Ortiz y Pino
Raising the Pie Higher
Marty, remarkably, wants to be re-elected
There was a time a few months back when I seriously doubted that Mayor Martin Chavez would run for re-election. At the time he looked, for all the world, like the latest in our long procession of single-term city leaders left as road kill on the municipal median.
He'd been hammered badly in the press over the ABQPAC ethics stinkeroo. His stealth road bond attempt at paving over the Petroglyphs had been soundly defeated at the polls. His budgetary woes had produced three consecutive years of cut-backs in services and no raises for city workers.
There was much nasty muttering in governmental hallways about his nonelectability. It looked like his once-promising political future was seriously detoured.
But what a difference a few months make! Especially a few months blessed with the gentle spring rains of revenue from the quarter cent increase in the gross receipts tax. Raises all around! Let's open new facilities! Buy more police cars! Hire a full staff for the balloon museum! Go to China on a panda purchasing trip of vast importance!
And most of all, don't let a single day go by without a picture of some energetic demonstration of executive leadership gracing the front page of the morning daily and leading off the 10 o'clock news on television. Seine those endangered minnows! Lock up that graffiti vandal! Knock down those derelict buildings! Shed those horn-rimmed glasses! Read stories to those kids! Cut that ribbon!
The guy is everywhere. New life is surging in the old campaigner's gut. He is clearly running for re-election, running hard and running with purpose. There is a bounce in his step again, a glint in his eye.
Question is, can he win? The polls say yes. Oh, his popularity hasn't suddenly surged to match his energy level. He'd still have a tough time pulling in 30 percent of the votes if the election were held today. But 30 percent will do very nicely in a multiple candidate race without a run-off. And we won't have a run off. And we will certainly have multiple candidates.
You don't have to go too far outside the walls of City Hall to find several wannabes carefully weighing their odds, at least three on the City Council. Brad Winter, Eric Griego and Michael Cadigan are all rumored to be studying the Racing Form closely, counting their spare change and talking to potential supporters.
It wouldn't seem right to hold a mayoral election without Bob Schwartz, who came within a few points of toppling Marty last time around. Our former district attorney has been commuting to Santa Fe as an advisor on crime and justice matters to Gov. Bill Richardson, a pretty tame and largely shadowy assignment for someone who enjoys mixing it up in public as much as the flamboyant Schwartz.
Should he choose to enter the fray, Schwartz would have to be considered a serious contender. Not only did he come close in 2001, but he enjoys campaigning as much as Marty does and is a skilled debater and sloganeer, an opponent to be feared. His talent for coming up with issues and characterizations which capture the public's attention is legendary. He would not miss an opportunity to rub a little salt into Chavez' many wounds.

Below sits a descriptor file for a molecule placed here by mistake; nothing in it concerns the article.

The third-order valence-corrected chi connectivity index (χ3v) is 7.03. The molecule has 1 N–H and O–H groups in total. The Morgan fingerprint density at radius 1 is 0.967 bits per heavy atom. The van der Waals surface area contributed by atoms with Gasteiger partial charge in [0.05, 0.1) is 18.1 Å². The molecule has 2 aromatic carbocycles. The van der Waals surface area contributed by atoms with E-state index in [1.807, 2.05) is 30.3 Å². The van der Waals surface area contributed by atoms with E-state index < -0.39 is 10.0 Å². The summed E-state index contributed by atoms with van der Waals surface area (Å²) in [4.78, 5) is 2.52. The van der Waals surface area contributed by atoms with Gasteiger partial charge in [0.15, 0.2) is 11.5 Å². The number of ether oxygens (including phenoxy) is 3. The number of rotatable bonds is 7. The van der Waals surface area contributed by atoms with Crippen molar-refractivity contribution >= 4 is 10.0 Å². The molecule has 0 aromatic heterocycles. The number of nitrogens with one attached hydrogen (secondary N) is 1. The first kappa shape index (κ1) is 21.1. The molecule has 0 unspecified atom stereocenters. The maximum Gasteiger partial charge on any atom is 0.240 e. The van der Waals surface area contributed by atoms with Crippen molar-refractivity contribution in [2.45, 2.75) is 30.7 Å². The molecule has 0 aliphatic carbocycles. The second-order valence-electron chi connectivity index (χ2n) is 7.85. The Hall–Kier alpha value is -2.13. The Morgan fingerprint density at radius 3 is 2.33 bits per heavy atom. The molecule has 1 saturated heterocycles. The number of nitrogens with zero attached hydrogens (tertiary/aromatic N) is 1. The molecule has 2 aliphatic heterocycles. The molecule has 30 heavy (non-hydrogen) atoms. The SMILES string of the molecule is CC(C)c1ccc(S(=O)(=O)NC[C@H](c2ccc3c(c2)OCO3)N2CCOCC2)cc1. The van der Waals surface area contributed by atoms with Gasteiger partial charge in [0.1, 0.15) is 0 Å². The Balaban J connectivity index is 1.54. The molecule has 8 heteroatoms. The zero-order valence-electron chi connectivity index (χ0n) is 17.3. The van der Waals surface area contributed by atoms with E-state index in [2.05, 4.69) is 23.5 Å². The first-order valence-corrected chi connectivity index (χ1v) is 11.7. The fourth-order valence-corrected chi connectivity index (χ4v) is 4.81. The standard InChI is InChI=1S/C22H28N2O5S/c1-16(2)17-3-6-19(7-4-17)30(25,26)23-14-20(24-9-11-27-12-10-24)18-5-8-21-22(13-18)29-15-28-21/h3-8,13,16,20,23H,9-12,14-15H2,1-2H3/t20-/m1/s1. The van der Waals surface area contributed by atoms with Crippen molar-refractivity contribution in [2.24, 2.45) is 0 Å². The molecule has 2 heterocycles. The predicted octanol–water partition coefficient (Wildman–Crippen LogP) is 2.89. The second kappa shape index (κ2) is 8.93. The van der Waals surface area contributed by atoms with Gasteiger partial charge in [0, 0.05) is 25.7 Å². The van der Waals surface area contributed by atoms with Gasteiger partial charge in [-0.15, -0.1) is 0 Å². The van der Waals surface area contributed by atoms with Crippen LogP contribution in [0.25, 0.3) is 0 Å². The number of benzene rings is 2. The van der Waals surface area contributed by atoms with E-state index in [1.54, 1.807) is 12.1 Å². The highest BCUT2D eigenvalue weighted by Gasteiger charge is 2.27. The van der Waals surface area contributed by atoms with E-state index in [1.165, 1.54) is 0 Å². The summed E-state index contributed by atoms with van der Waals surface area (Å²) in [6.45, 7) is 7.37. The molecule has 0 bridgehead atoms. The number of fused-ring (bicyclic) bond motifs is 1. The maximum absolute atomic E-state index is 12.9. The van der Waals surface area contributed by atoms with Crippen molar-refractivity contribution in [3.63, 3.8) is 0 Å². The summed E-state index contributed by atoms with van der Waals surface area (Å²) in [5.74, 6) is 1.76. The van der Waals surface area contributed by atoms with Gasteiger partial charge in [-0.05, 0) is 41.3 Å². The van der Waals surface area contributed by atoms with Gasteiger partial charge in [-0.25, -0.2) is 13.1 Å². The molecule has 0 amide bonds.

If he is the only Republican in the race, I don't think Schwartz can lose. However his maverick reputation and the current state of Hatfield-McCoy civil strife within the usually placid Bernalillo County GOP makes it highly likely that there would be some more traditional Republican who will be that Party's designated torch bearer in this supposedly non-partisan election.
One of the ironies of this situation is that Chavez was not enthusiastic about going for the tax increase which now has potentially salvaged his political future. He resisted going for that particular life preserver for two painful years while the city's budget status and his own electoral fate both spiraled uncontrollably downward. He was frozen into inactivity by a self-imposed paralysis. He would not be the one to ask for more money.
I don't think he has ever lived down the accusations that had been hurled at him during his failed run for governor. His opponent, Gary Johnson, derided Chavez as just another "tax and spend liberal" and he never responded effectively to those charges, losing badly in a race he might have won if he'd been able to deflect that image.
The consequence was that he seems to have made a blood oath never to be called a liberal again. He certainly seemed to relish the challenge of carving out a fiscal conservative reputation for himself from the mangled hide of municipal services. Yet when all the slashing and trimming was done, he ultimately had to acquiesce to the call for an increase in the city's share of the gross receipts tax.
Which could be the step that ends up saving his electoral butt.
So the legend of Marty Chavez may march on, abetted by the sheer number of his opponents who will cut up the voting pie and the availability of municipal revenue that he didn't pursue but will gladly spend. Politics can certainly seem amazing, can't it?
The opinions expressed are solely those of the writer.